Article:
4 min read
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on Jun 29, 2019
Geolocation returns the location of a connected device. We'll plot and update the data in realtime as it changes on a live-updating map with Google Maps API

This is Part Three of our four-part series on building realtime maps with geolocation tracking using the Google Maps API and PubNub.

What is Geolocation Publishing?

In this tutorial, we’ll live-update our map markers we built in Part Two with live geolocation capabilities. We’ll use the Google Play Services Location API to collect the user’s location from their device, and stream and publish location changes (based on the device’s self-reported location) to the map using PubNub Realtime Messaging.

Tutorial Overview

The code for this example is available in our GitHub repository here.

If you haven’t already, you first need to take care of a couple of prerequisites we covered in Part One and Two, where we set up our Android environment and got started with map markers.

Now that we have all of the relevant configuration settings we took care of in Part One, and we have our map markers, let’s get started with collecting and publishing location data.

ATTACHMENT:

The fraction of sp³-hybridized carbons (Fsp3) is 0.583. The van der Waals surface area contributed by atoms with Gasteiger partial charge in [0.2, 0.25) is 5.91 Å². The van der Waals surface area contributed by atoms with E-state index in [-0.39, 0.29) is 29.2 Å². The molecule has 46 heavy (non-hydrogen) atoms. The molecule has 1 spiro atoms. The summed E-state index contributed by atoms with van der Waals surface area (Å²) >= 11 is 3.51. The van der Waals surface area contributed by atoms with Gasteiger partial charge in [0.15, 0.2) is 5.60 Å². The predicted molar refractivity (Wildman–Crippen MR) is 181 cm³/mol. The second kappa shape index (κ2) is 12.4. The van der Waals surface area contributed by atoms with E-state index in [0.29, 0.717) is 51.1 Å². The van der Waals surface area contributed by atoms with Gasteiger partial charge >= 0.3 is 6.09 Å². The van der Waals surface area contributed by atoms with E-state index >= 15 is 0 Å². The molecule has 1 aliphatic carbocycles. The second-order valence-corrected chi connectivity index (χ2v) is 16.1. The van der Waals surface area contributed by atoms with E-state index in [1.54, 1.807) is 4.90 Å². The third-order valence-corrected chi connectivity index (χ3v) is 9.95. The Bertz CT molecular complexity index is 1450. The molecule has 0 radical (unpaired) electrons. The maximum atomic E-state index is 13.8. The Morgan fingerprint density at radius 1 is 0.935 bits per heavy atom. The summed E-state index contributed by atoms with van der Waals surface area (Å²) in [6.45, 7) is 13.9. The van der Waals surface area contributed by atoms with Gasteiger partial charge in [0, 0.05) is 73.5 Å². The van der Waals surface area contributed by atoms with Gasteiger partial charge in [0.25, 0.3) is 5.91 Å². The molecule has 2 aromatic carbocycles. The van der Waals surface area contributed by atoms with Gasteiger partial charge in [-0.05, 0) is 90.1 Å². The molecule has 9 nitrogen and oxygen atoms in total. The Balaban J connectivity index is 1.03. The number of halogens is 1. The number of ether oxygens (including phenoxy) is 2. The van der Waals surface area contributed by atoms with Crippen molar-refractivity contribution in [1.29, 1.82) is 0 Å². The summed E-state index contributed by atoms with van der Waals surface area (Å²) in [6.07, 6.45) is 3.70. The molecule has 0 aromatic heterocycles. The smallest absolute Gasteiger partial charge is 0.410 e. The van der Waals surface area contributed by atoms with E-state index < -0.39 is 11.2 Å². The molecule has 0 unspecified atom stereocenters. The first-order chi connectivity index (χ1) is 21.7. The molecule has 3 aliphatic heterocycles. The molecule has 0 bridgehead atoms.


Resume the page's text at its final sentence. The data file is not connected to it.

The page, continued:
Android Activities

As previously stated, the MainActivity file is responsible for collecting the username preference, creating the tabbed view (including three tabs), and initializing the PubNub library for realtime communications. In this tutorial, we’ll focus on the second tab, which is responsible for displaying a live updating map marker with the device’s location.

In this case, the LocationPublishTabContentFragment has handlers for fragment creation and Google Map initialization. We want to make sure that the view is using the correct layout, and that fragment is properly passed in for getMapAsync callback handler.

public class LocationPublishTabContentFragment extends Fragment implements OnMapReadyCallback, LocationListener {
    ...
    @Override
    public View onCreateView(LayoutInflater inflater, ViewGroup container,
                             Bundle savedInstanceState) {
        View view = inflater.inflate(R.layout.fragment_locationpublish, container, false);
        SupportMapFragment mapFragment = (SupportMapFragment) getChildFragmentManager()